Antibiotic Resistance, Exernalities, A Market Solution?
There is, however, a market solution to this problem, provided that two conditions hold. The first is that the effect is specific to a particular antibiotic—use of antibiotic A does not increase resistance to antibiotic B. The second is that the antibiotic is patented.
If both conditions hold, the apparent externality is internalized by the patent holder. The more doses of the antibiotic he sells the less effective it becomes, hence the lower the price he can get people to pay for additional doses. So it is in his interest to charge more and sell less than it would be if there were no externality. As in other cases of monopoly (absent perfect price discrimination), the result is not perfectly efficient, economically speaking. But it does convert the externality into a cost of production.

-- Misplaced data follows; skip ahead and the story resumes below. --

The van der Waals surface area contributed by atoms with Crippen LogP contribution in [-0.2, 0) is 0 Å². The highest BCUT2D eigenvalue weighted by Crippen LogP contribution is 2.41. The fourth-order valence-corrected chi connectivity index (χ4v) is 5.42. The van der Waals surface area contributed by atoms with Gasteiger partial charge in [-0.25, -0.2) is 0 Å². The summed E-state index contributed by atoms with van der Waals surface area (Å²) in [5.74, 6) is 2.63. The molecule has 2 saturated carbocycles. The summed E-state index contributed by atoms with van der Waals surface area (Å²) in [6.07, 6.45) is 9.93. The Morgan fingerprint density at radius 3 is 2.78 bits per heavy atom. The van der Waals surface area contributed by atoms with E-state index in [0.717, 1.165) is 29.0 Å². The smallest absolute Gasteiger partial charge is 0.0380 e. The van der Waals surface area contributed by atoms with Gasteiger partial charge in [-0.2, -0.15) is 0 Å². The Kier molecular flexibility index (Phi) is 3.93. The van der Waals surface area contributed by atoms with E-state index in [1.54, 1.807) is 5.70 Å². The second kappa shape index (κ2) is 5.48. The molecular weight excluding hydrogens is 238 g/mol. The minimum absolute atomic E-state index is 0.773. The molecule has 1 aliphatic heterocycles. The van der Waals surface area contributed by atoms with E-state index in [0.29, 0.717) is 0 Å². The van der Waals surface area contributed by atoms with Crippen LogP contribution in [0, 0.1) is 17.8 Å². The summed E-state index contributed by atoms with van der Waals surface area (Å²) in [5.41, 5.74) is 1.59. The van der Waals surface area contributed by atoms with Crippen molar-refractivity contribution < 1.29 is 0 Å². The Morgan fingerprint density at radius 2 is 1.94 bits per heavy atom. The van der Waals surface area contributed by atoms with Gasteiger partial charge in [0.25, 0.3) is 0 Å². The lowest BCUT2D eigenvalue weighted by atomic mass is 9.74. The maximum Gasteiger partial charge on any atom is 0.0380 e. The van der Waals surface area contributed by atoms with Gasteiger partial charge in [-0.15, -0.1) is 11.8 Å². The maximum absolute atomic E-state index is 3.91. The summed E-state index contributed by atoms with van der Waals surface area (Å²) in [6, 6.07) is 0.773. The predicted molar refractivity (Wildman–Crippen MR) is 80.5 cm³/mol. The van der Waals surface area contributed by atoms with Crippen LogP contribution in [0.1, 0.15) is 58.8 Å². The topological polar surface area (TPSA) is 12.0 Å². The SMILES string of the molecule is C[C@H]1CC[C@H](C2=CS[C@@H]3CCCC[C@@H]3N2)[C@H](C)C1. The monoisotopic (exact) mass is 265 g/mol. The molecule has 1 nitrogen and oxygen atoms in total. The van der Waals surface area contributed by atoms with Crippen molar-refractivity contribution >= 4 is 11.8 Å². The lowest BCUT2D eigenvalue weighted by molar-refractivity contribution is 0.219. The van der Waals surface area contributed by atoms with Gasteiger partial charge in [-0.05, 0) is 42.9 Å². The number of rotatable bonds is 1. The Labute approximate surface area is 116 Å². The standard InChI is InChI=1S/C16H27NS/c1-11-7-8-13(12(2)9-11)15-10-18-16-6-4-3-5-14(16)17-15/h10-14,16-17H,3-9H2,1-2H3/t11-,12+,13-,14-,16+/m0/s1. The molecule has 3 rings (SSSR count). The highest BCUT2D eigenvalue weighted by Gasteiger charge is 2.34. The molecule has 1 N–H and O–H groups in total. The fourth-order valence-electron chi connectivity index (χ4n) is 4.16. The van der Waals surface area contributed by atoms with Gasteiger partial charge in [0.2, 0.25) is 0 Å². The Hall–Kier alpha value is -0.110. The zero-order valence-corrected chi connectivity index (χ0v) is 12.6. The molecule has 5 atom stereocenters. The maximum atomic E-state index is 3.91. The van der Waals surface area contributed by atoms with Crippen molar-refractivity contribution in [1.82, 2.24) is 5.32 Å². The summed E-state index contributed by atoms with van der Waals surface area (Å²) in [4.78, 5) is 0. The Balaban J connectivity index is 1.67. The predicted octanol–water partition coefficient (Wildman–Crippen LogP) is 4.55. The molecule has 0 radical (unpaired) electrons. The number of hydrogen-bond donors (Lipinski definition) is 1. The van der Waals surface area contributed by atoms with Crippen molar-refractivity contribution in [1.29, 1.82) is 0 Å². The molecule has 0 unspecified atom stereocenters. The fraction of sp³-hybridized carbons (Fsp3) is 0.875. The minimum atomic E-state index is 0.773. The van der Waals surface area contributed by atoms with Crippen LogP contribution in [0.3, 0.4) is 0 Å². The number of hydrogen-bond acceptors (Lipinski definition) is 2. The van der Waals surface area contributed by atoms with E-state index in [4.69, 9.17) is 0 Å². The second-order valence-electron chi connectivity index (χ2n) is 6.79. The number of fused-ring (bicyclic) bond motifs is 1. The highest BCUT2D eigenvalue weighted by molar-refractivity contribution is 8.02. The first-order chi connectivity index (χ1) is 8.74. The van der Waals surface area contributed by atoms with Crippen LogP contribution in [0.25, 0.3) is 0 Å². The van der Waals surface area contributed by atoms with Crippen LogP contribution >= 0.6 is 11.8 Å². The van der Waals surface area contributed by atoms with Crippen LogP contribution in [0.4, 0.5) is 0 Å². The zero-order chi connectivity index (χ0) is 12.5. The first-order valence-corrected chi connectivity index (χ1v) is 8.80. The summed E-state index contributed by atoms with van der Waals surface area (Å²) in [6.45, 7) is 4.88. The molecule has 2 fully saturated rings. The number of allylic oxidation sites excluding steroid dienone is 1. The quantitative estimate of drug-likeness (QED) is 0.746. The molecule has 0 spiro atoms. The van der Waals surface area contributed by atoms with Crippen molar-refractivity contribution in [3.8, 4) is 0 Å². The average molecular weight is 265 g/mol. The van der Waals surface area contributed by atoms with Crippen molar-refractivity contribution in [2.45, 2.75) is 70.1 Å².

How nearly the first condition holds in practice I do not know; perhaps some readers of this blog can tell me. So far as the second condition is concerned, the obvious problem is the limited duration of patent protection. While the patent is in force, a profit maximizing monopolist will treat increased resistance to the drug during the rest of the patent term as an ordinary cost but ignore or discount any effects thereafter. If, after the patent expires, the market becomes competitive, each firm will treat as an internal cost only effects on the value of what it sells, not effects on the value of what its competitors sell. Hence the result is only imperfectly efficient—how imperfectly depends on how the useful life of a new drug compares to the term of patent protection.
But then, perfectly efficient outcomes, whether through the private or political market, are rarely an option.